overthrown. >> is that a sign of weakness? >> partly there was a question of their weakness. but also, the killing of an arab boy following the killing of three jewish teenagers sparked days of rioting in the west bank. i think hamas saw an opportunity to incite the palestinian rival mahmoud abbas and the fatah party and take the initiative against israel. >> you mean a general palestinian uprising against israel. >> that's right. >> but hamas is bearing the brunt of the retaliation. what do they think they can gain from this? >> i don't think they're that concerned about the civilian casualties. you had a mini war between hamas and israel, ten times as many casualties, because gaza is so closely packed in. and when hamas sends their rockets, they either miss the target or shot down by the
missile defense system. hamas, it's not the concern about the civilian casualties, but it will get the sympathy of the world, or of a lot of the world. as bret pointed out, it is fighting an internal palestinian battle. >> this will help them within the palestinian movement? >> right. and they look at -- hamas is a very cynical terrorist movement. they look at the civilian casualties as a propaganda victory for their side. too many people in the west play into precisely that game that they play. so, you know, hamas is firing rockets indiscriminately into israel. the only reason they're not killing people is they miss, they're not effective. the israelis are trying to fire very precisely. but when you're firing into densely populate areas, and the rocket fire's coming from cities, you are going to have collateral damage. >> in 2008 there was an
incursion israel made into gaza to try to really stop this missile attack, and get to the launchers and so on. yet here we are, a few years later, back again. we were back in 2012 doing the same thing. that time israel didn't go in the ground invasion. what is the goal of the israeli response for fire? have they faded every two years or so to have to do this all over again? >> israel has been reluctant to occupy the gaza strip since it withdrew all of its settlers in 2005. i think they're going to need to start rethinking that proposition. part of the problem, hamas now has these very long-range rockets hitting in areas of central israel, all the way to hifah in the north. and that's because there is extensive tunneling between each of the sinai peninsula into the -- into gaza. i think israel will have to at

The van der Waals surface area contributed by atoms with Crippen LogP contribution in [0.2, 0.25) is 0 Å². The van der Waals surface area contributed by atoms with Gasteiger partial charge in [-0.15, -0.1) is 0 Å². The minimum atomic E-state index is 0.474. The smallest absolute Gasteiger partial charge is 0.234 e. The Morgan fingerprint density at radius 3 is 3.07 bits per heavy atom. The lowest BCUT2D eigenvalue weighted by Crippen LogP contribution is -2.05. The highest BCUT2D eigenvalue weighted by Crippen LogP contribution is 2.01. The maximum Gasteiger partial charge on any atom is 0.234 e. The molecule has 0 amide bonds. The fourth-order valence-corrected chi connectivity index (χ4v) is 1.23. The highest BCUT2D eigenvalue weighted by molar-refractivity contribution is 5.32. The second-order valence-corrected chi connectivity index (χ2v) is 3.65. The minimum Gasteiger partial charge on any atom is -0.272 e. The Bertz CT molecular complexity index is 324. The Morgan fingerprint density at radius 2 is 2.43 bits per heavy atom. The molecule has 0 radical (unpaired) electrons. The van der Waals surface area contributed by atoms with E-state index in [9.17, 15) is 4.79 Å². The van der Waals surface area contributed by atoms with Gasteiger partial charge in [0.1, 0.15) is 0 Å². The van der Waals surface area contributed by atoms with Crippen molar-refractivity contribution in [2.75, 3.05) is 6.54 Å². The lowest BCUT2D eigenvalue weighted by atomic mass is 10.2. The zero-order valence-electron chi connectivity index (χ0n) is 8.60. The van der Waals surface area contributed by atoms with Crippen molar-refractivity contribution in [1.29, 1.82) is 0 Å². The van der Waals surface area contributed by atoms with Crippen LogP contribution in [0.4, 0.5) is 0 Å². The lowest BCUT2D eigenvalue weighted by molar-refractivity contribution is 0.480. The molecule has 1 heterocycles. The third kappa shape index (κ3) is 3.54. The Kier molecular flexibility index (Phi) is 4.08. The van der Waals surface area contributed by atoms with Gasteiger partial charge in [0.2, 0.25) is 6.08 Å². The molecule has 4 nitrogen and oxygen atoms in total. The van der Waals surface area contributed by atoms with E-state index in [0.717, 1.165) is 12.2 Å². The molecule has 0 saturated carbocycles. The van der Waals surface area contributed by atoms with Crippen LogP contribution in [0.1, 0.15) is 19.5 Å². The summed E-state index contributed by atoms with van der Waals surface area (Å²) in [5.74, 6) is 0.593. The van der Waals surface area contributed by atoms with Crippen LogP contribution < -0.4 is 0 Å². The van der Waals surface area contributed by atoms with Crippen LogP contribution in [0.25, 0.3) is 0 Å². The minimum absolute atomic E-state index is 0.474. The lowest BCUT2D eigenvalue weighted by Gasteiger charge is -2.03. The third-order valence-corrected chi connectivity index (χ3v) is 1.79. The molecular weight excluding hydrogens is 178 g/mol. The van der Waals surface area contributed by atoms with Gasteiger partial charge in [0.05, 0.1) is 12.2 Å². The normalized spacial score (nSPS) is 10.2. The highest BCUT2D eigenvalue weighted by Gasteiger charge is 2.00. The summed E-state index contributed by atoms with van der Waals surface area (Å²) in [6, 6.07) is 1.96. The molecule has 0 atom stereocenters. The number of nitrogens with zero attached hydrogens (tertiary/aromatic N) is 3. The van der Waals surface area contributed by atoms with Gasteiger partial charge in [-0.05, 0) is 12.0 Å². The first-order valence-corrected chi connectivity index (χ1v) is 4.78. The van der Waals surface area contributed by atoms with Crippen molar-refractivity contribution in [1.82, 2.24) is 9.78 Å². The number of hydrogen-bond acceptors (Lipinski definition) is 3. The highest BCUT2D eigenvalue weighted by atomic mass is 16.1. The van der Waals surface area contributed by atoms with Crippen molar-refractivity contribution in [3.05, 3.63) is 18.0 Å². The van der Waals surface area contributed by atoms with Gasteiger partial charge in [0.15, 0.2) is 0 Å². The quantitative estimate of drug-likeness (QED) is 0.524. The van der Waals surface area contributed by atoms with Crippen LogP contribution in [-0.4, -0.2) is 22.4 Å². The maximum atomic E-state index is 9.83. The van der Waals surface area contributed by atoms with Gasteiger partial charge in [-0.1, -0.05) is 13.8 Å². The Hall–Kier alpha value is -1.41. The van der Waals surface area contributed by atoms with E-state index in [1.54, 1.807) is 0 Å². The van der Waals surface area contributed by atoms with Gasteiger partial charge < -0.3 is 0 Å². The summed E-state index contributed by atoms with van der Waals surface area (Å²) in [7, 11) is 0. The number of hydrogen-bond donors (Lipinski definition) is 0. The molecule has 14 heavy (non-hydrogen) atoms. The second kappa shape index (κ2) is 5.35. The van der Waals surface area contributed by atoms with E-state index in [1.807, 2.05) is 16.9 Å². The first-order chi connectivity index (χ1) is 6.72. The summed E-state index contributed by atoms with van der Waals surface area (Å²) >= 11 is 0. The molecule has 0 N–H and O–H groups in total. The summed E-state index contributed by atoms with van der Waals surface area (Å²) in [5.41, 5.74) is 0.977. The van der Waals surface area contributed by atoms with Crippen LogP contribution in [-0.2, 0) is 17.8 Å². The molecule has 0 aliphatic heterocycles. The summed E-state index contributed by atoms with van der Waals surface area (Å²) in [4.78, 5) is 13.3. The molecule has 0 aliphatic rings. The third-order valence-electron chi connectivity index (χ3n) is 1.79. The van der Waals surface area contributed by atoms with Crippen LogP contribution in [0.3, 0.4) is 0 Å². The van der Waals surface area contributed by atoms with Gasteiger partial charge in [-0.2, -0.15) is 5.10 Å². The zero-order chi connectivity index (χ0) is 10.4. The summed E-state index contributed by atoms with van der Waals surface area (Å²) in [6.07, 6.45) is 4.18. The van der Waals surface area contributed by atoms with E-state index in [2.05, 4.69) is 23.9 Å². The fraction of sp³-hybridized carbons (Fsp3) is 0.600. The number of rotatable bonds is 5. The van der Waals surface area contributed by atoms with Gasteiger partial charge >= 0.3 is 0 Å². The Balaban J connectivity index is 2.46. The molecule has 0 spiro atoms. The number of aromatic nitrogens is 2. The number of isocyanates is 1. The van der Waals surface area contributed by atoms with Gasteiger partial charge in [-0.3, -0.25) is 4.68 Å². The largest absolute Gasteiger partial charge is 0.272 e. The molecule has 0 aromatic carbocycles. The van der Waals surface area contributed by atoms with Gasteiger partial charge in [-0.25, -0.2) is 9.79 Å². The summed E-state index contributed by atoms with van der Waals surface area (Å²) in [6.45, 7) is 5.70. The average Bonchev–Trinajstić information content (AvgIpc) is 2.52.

some point reoccupy a wide corridor, to separate each from gaza to prevent that kind of smuggling. these rockets are getting increasingly sophisticated. >> is it possible to eliminate hamas as a military and political force with that kind of ground incursion? tony blair said it is not possible. >> i think that's a silly proposition. israel has been in the gaza strip before. now it would be -- >> do you think they can amass a political military? >> absolutely. hamas is not a major military threat to israel in the sense it's no match to the israeli defense forces. but it would require a sustained operation in gaza that would have political costs to israel that would certainly amount to palestinian casualties and some israeli casualties as well. >> matt, what do you think about the u.s. response so far, that we'll be an intermediary between the two? >> we have very little leverage there, as so many other parts of